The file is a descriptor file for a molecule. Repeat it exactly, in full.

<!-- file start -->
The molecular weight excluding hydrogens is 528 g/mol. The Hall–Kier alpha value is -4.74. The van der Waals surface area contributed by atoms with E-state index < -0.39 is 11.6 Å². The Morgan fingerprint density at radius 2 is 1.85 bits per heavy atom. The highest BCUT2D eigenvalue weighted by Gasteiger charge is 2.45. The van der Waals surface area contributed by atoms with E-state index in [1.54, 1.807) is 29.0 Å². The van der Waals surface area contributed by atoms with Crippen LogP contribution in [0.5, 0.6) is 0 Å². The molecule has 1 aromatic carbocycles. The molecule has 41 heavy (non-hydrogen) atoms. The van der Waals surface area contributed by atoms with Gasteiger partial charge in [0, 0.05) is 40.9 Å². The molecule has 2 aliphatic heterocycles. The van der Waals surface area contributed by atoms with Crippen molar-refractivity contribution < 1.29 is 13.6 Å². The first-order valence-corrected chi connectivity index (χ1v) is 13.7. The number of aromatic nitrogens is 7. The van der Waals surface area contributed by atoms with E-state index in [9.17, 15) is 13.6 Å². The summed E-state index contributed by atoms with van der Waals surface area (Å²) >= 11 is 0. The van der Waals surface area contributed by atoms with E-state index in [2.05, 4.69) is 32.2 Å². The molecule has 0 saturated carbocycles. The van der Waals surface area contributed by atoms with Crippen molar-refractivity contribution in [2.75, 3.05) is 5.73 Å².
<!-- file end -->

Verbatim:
The molecular weight excluding hydrogens is 528 g/mol. The Hall–Kier alpha value is -4.74. The van der Waals surface area contributed by atoms with E-state index < -0.39 is 11.6 Å². The Morgan fingerprint density at radius 2 is 1.85 bits per heavy atom. The highest BCUT2D eigenvalue weighted by Gasteiger charge is 2.45. The van der Waals surface area contributed by atoms with E-state index in [1.54, 1.807) is 29.0 Å². The van der Waals surface area contributed by atoms with Crippen LogP contribution in [0.5, 0.6) is 0 Å². The molecule has 1 aromatic carbocycles. The molecule has 41 heavy (non-hydrogen) atoms. The van der Waals surface area contributed by atoms with Gasteiger partial charge in [0, 0.05) is 40.9 Å². The molecule has 2 aliphatic heterocycles. The van der Waals surface area contributed by atoms with Crippen molar-refractivity contribution < 1.29 is 13.6 Å². The first-order valence-corrected chi connectivity index (χ1v) is 13.7. The number of aromatic nitrogens is 7. The van der Waals surface area contributed by atoms with E-state index in [9.17, 15) is 13.6 Å². The summed E-state index contributed by atoms with van der Waals surface area (Å²) >= 11 is 0. The van der Waals surface area contributed by atoms with E-state index in [2.05, 4.69) is 32.2 Å². The molecule has 0 saturated carbocycles. The van der Waals surface area contributed by atoms with Crippen molar-refractivity contribution in [2.75, 3.05) is 5.73 Å².